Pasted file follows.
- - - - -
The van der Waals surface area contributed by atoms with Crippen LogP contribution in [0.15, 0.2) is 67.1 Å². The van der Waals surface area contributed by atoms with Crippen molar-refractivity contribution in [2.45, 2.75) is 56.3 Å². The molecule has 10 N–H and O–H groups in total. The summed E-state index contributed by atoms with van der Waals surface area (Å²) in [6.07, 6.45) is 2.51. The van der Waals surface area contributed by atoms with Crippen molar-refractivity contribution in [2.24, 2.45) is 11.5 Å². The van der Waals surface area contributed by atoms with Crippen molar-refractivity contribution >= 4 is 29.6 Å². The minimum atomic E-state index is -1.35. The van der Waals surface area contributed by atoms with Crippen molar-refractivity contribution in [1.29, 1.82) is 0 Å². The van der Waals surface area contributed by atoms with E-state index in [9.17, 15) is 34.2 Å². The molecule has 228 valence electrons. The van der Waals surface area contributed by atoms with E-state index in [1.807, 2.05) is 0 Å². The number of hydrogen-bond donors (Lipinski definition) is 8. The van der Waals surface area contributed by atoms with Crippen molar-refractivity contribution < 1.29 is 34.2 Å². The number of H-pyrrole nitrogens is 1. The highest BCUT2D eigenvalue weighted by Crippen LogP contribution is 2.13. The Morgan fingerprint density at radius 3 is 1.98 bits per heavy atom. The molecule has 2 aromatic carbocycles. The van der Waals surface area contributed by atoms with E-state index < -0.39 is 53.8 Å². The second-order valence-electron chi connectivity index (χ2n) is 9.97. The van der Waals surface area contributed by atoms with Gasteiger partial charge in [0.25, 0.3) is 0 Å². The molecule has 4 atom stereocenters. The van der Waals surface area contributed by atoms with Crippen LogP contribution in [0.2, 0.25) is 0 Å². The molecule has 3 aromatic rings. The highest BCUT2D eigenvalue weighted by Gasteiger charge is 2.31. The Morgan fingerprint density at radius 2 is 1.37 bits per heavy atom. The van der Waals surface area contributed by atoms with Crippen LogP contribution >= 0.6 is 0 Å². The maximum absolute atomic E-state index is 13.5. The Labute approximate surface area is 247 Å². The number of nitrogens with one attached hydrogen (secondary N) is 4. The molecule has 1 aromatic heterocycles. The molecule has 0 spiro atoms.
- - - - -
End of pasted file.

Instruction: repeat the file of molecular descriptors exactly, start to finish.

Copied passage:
The van der Waals surface area contributed by atoms with Crippen LogP contribution in [0.15, 0.2) is 67.1 Å². The van der Waals surface area contributed by atoms with Crippen molar-refractivity contribution in [2.45, 2.75) is 56.3 Å². The molecule has 10 N–H and O–H groups in total. The summed E-state index contributed by atoms with van der Waals surface area (Å²) in [6.07, 6.45) is 2.51. The van der Waals surface area contributed by atoms with Crippen molar-refractivity contribution in [2.24, 2.45) is 11.5 Å². The van der Waals surface area contributed by atoms with Crippen molar-refractivity contribution >= 4 is 29.6 Å². The minimum atomic E-state index is -1.35. The van der Waals surface area contributed by atoms with Crippen molar-refractivity contribution in [1.29, 1.82) is 0 Å². The van der Waals surface area contributed by atoms with E-state index in [9.17, 15) is 34.2 Å². The molecule has 228 valence electrons. The van der Waals surface area contributed by atoms with E-state index in [1.807, 2.05) is 0 Å². The number of hydrogen-bond donors (Lipinski definition) is 8. The van der Waals surface area contributed by atoms with Crippen molar-refractivity contribution < 1.29 is 34.2 Å². The number of H-pyrrole nitrogens is 1. The highest BCUT2D eigenvalue weighted by Crippen LogP contribution is 2.13. The Morgan fingerprint density at radius 3 is 1.98 bits per heavy atom. The molecule has 2 aromatic carbocycles. The van der Waals surface area contributed by atoms with E-state index < -0.39 is 53.8 Å². The second-order valence-electron chi connectivity index (χ2n) is 9.97. The van der Waals surface area contributed by atoms with Gasteiger partial charge in [0.25, 0.3) is 0 Å². The molecule has 4 atom stereocenters. The van der Waals surface area contributed by atoms with Crippen LogP contribution in [0.2, 0.25) is 0 Å². The molecule has 3 aromatic rings. The highest BCUT2D eigenvalue weighted by Gasteiger charge is 2.31. The Morgan fingerprint density at radius 2 is 1.37 bits per heavy atom. The van der Waals surface area contributed by atoms with Crippen LogP contribution >= 0.6 is 0 Å². The maximum absolute atomic E-state index is 13.5. The Labute approximate surface area is 247 Å². The number of nitrogens with one attached hydrogen (secondary N) is 4. The molecule has 1 aromatic heterocycles. The molecule has 0 spiro atoms.